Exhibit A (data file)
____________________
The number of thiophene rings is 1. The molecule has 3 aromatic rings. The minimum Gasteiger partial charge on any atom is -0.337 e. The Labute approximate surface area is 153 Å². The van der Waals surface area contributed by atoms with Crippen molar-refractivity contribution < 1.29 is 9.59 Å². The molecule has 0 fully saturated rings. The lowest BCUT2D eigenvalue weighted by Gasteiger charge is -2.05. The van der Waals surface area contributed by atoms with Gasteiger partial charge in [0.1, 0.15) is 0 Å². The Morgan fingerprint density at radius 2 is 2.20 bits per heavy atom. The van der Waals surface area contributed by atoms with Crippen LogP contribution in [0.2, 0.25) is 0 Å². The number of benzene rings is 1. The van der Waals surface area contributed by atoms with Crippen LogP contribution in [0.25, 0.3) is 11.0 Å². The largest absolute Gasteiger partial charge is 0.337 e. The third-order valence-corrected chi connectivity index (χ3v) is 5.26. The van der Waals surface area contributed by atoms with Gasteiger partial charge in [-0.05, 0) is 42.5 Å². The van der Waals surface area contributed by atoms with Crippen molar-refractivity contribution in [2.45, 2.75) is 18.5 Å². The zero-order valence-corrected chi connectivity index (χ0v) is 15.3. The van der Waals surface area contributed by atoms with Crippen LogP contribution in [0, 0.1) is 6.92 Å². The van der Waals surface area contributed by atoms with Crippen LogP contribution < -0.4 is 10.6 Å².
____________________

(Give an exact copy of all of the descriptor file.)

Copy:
The number of thiophene rings is 1. The molecule has 3 aromatic rings. The minimum Gasteiger partial charge on any atom is -0.337 e. The Labute approximate surface area is 153 Å². The van der Waals surface area contributed by atoms with Crippen molar-refractivity contribution < 1.29 is 9.59 Å². The molecule has 0 fully saturated rings. The lowest BCUT2D eigenvalue weighted by Gasteiger charge is -2.05. The van der Waals surface area contributed by atoms with Gasteiger partial charge in [0.1, 0.15) is 0 Å². The Morgan fingerprint density at radius 2 is 2.20 bits per heavy atom. The van der Waals surface area contributed by atoms with Crippen LogP contribution in [0.2, 0.25) is 0 Å². The number of benzene rings is 1. The van der Waals surface area contributed by atoms with Crippen LogP contribution in [0.25, 0.3) is 11.0 Å². The largest absolute Gasteiger partial charge is 0.337 e. The third-order valence-corrected chi connectivity index (χ3v) is 5.26. The van der Waals surface area contributed by atoms with Gasteiger partial charge in [-0.05, 0) is 42.5 Å². The van der Waals surface area contributed by atoms with Crippen molar-refractivity contribution in [2.45, 2.75) is 18.5 Å². The zero-order valence-corrected chi connectivity index (χ0v) is 15.3. The van der Waals surface area contributed by atoms with Crippen LogP contribution in [0, 0.1) is 6.92 Å². The van der Waals surface area contributed by atoms with Crippen LogP contribution < -0.4 is 10.6 Å².